But the court ducked the question again. Writing for a three-judge panel earlier this month, Judge Rao refused to revisit the ex post facto issue, citing law-of-the-case grounds. But it’s not clear that the prudential law-of-the-case doctrine should apply to Bahlul’s case. Indeed, Bahlul’s point on appeal was that there is no law of his case. Back in 2014, precedent that has since been invalidated prevented the D.C. Circuit from determining whether Congress’ inclusion of inchoate conspiracy in the MCA violated the Ex Post Facto Clause. Now that the Supreme Court has removed that impediment, the D.C. Circuit could decide—and indeed, already should have decided—the merits of Bahlul’s constitutional challenge.

Judge Rao’s law-of-the-case rationale is particularly disappointing because the scope of the military commission’s jurisdiction is one of the most consequential questions the tribunals’ face.  Fourteen years after the MCA was passed—and twelve years after Bahlul first challenged his conspiracy conviction—we still do not know whether military commissions may constitutionally try an offense that has become a cornerstone of Guantanamo military commissions proceedings.

Military commissions prosecutors have charged conspiracy in 22 of the 27 cases in which charges were sworn or referred under the 2006 or 2009 Military Commissions Acts. That means 82% of the defendants in these military commissions face or have faced conspiracy charges. Conspiracy was charged in all but two of the military commissions completed under the 2006 MCA. And conspiracy is currently charged in all seven of the active military commissions, including the three cases presently on appeal.

The continuing uncertainty surrounding conspiracy’s viability before the Guantanamo military commissions significantly affects the strategic considerations of the prosecution, the defense, and the Convening Authority. In the military commission convened to try the five co-defendants that stand accused in the attacks of September 11, 2001, for example, the government’s primary trial strategy may be built around conspiracy. Specifically, it appears the prosecution may intend to prove conspiracy and then lean on that charge to do the work of proving the other six offenses charged. If that’s correct, and if conspiracy is not viable, then the prosecution’s trial strategy in the most important pending case will need to be revisited.

The potency of conspiracy as a prosecutorial tool also necessarily affects defense strategy by, inter alia, encouraging pleas in the face of otherwise weak prosecution cases. It also skews defense strategy by focusing litigation and investigatory resources on negating a common plan or developing a defense of abandonment, rather than on attacking the elements of independent crimes that are more difficult to prove.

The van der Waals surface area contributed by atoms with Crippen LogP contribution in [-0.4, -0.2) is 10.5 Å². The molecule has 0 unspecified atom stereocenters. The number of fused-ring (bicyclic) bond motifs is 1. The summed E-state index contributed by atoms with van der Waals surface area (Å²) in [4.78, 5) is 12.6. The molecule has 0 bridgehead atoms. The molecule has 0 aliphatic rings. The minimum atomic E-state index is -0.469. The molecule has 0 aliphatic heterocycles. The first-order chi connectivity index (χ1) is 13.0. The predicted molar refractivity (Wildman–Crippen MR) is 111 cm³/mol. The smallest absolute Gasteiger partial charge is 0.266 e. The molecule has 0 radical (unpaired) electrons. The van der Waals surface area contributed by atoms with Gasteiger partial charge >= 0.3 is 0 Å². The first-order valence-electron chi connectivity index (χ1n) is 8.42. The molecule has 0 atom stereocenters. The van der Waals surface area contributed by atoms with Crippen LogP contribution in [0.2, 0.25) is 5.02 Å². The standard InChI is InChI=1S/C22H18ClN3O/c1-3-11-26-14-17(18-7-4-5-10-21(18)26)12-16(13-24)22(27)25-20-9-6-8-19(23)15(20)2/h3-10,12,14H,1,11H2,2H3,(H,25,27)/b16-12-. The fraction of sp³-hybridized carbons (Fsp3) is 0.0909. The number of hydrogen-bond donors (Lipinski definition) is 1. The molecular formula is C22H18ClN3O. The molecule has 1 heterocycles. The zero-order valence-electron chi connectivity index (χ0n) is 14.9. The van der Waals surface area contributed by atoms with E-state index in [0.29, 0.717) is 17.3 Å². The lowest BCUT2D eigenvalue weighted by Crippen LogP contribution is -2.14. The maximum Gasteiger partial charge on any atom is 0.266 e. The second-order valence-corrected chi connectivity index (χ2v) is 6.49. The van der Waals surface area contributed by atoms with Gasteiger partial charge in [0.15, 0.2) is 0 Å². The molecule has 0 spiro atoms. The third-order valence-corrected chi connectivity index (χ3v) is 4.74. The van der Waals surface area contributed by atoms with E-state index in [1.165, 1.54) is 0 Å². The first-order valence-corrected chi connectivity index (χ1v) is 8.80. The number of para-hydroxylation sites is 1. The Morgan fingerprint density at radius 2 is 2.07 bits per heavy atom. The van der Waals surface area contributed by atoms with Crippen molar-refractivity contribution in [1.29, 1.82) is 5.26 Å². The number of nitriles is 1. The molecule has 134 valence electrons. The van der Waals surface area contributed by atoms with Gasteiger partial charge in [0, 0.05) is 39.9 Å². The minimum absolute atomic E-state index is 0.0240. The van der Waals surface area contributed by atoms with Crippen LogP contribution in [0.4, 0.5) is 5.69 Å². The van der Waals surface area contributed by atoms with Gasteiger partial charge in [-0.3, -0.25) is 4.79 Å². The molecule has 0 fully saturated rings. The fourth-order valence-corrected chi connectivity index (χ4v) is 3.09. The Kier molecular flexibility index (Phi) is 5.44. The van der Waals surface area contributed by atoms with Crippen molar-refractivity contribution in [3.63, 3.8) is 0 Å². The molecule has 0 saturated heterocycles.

Finally, a determination that conspiracy is or is not viable in the Guantanamo military commissions will alter the willingness of the Convening Authority to refer charges in the few cases that reportedly remain under consideration, as well as to dispose of the ongoing military commissions through plea agreements. For example, if conspiracy were removed from the prosecutors’ toolkit, the Convening Authority, which superintends the military commissions defense and prosecution—and is responsible for the resources of each—may be once again moved to consider pleas as a way to bring some closure to the seemingly interminable military commission trials. But this requires clarity on available charges that the D.C. Circuit has been unwilling to provide to date.

Regardless of outcome, answering the question the Bahlul case has posed for the past decade will improve the standing of the military commissions by providing some much-needed certainty over their jurisdiction and their decisional law. It is shocking that, twelve years after trial, a defendant’s conviction remains in place as a result of the indeterminate viability of the sole surviving charge by which he was convicted. It is more shocking still that the thin reed of that defendant’s surviving conviction carries much of the weight of survivability of the system itself.  But uncertainty over elementary—even foundational—points of law is at this point a persistent attribute of the Guantanamo military commissions. Let us hope that Bahlul petitions for rehearing en banc and that his third time is the charm necessary to resolve conspiracy’s status.

Note: The views expressed do not reflect the views of the Department of Defense, the United States Government, or any agency or instrumentality thereof.

IMAGE: WASHINGTON, DC – FEBRUARY 05: Neomi Rao, U.S. President Donald Trump’s nominee to be a U.S. Circuit Court of Appeals judge for the District of Columbia Circuit, testifies during a Senate Judiciary confirmation hearing on Capitol Hill on February 5, 2019 in Washington, DC. Rao filled the seat left vacant by Brett Kavanaugh after Kavanaugh joined the Supreme Court. (Photo by Zach Gibson/Getty Images)